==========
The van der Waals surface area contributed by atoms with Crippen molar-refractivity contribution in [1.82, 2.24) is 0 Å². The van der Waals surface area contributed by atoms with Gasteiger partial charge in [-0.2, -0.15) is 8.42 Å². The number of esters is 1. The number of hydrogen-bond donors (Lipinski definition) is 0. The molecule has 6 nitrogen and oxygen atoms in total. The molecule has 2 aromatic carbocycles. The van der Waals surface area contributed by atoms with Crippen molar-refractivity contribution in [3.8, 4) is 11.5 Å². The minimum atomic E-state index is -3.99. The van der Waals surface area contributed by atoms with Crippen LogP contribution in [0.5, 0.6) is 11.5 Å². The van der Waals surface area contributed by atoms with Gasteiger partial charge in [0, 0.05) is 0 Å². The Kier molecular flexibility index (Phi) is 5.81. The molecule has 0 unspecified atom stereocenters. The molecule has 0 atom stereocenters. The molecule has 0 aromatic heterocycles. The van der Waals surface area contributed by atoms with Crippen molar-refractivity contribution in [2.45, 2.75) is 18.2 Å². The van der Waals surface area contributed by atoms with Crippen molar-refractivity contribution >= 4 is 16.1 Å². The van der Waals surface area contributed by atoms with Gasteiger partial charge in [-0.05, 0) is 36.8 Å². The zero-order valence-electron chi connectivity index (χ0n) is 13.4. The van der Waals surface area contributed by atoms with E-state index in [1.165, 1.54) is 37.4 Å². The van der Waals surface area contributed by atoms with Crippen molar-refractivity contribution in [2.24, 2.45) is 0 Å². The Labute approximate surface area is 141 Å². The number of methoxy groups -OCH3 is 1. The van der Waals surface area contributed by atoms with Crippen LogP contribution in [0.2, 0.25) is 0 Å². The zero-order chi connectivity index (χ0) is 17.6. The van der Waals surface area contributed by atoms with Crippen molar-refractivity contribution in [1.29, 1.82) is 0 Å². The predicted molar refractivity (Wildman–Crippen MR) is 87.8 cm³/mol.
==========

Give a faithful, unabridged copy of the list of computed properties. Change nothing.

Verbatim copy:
The van der Waals surface area contributed by atoms with Crippen molar-refractivity contribution in [1.82, 2.24) is 0 Å². The van der Waals surface area contributed by atoms with Gasteiger partial charge in [-0.2, -0.15) is 8.42 Å². The number of esters is 1. The number of hydrogen-bond donors (Lipinski definition) is 0. The molecule has 6 nitrogen and oxygen atoms in total. The molecule has 2 aromatic carbocycles. The van der Waals surface area contributed by atoms with Crippen molar-refractivity contribution in [3.8, 4) is 11.5 Å². The minimum atomic E-state index is -3.99. The van der Waals surface area contributed by atoms with Crippen LogP contribution in [0.5, 0.6) is 11.5 Å². The van der Waals surface area contributed by atoms with Gasteiger partial charge in [0, 0.05) is 0 Å². The Kier molecular flexibility index (Phi) is 5.81. The molecule has 0 unspecified atom stereocenters. The molecule has 0 atom stereocenters. The molecule has 0 aromatic heterocycles. The van der Waals surface area contributed by atoms with Crippen molar-refractivity contribution in [2.45, 2.75) is 18.2 Å². The van der Waals surface area contributed by atoms with Crippen molar-refractivity contribution >= 4 is 16.1 Å². The van der Waals surface area contributed by atoms with Gasteiger partial charge in [-0.05, 0) is 36.8 Å². The zero-order valence-electron chi connectivity index (χ0n) is 13.4. The van der Waals surface area contributed by atoms with E-state index in [1.165, 1.54) is 37.4 Å². The van der Waals surface area contributed by atoms with Crippen molar-refractivity contribution in [2.24, 2.45) is 0 Å². The Labute approximate surface area is 141 Å². The number of methoxy groups -OCH3 is 1. The van der Waals surface area contributed by atoms with Crippen LogP contribution in [0.2, 0.25) is 0 Å². The zero-order chi connectivity index (χ0) is 17.6. The van der Waals surface area contributed by atoms with Crippen molar-refractivity contribution in [1.29, 1.82) is 0 Å². The predicted molar refractivity (Wildman–Crippen MR) is 87.8 cm³/mol.